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ALBANY Comptroller Thomas DiNapoli said Tuesday his office is undertaking an audit of the state's $200 million ad campaign that promotes New York's business climate and tourism.

The state has been allocating $50 million a year for the past four years under New York's "Open for Business" marketing campaign. But the Empire State Development Corp., which runs the program, has offered few details about the spending.

A Freedom of Information request by Gannett's Albany Bureau a year ago seeking information about the use of taxpayer money on the program has been repeatedly delayed.

DiNapoli said the public has a right to know how the money is being spent and if it's being used appropriately.

"Taxpayers always have the right to know how their money is being spent and what they are getting for those dollars," DiNapoli said in a statement to Gannett. "Economic development and job creation, the goals of New York's Open for Business campaign, are essential to help our state grow. Our auditors will be examining how the money for this program was spent."

There was no immediate comment from Empire State Development about the audit.

Cuomo has touted the ad campaign as a way to promote New York's economy to prospective companies and to lure tourists to upstate. Last March, Empire State Development revealed that it had spent $15.2 million during the prior three months on an ad campaign for Start-Up NY, a Cuomo initiative that creates tax-free zones for new businesses mainly upstate.

The ad campaign included $8.9 million in out-of-state markets.

Cuomo has defended the spending, saying it aims to improve New York's economy and market its attractiveness to other states. Cuomo has contended that New York has changed its high-tax reputation.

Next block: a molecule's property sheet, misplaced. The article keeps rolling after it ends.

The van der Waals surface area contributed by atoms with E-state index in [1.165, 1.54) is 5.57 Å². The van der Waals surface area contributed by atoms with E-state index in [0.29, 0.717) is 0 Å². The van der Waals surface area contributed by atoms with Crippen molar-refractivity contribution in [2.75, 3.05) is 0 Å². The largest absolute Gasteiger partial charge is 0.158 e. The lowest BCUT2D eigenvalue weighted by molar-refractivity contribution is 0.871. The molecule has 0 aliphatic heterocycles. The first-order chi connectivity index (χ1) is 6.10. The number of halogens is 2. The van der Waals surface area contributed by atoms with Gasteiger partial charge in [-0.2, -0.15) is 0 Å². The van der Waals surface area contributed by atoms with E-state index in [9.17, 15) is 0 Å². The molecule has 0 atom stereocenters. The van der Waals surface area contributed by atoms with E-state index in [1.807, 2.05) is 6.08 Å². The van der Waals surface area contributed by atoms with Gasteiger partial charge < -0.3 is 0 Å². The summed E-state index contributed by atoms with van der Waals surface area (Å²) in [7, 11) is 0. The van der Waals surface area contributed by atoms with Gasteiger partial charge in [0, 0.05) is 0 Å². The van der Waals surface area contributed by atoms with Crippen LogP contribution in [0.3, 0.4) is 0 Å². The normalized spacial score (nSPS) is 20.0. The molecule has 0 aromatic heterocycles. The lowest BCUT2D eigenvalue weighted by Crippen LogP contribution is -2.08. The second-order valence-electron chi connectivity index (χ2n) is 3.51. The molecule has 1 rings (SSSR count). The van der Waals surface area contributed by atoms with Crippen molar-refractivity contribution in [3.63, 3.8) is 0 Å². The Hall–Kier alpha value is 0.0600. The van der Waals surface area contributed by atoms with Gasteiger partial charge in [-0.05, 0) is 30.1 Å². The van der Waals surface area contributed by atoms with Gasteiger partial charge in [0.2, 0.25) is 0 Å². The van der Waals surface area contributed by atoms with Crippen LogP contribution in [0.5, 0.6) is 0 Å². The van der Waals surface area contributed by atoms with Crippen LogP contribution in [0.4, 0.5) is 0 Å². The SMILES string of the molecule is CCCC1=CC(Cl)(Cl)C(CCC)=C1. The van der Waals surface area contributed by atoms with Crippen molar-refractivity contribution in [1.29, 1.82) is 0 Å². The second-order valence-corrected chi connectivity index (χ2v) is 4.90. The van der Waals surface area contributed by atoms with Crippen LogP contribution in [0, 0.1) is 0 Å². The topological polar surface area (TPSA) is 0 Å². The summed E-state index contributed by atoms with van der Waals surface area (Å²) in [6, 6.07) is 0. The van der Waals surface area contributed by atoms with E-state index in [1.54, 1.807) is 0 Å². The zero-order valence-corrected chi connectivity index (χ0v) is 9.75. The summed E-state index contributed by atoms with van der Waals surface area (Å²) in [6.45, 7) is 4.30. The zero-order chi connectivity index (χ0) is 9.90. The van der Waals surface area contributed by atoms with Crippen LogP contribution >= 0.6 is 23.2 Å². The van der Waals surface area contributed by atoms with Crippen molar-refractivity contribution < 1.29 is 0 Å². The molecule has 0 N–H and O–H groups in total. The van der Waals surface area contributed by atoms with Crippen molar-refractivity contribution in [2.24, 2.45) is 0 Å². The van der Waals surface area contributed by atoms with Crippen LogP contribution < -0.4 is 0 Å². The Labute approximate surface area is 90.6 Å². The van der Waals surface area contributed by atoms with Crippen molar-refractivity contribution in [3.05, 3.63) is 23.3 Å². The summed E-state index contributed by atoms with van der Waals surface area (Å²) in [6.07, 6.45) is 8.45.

"We changed the facts, we changed the taxes and then we said to the rest of this country, 'Give us a second look,'" Cuomo said last month in Rochester. "We're not the New York you think we are."

Critics of the ad campaign have questioned its effectiveness and have called for a full accounting of how the money has been spent. DiNapoli and Cuomo are both Democrats seeking re-election this year.

Gannett submitted a Freedom of Information request with Empire State Development on July 9, 2013, asking for records on all the expenses associated with the ad campaign, such as where the ads ran.

The state authority has regularly delayed fulfilling the request, and the latest response, dated June 26, said "ESD continues to gather and review documents responsive" to the request.

Robert Freeman, executive director of the state Committee on Open Government, said last week that state law deems that a FOIL request is denied if it's extended more than two times, allowing for an appeal. Gannett filed an appeal this week with the agency.

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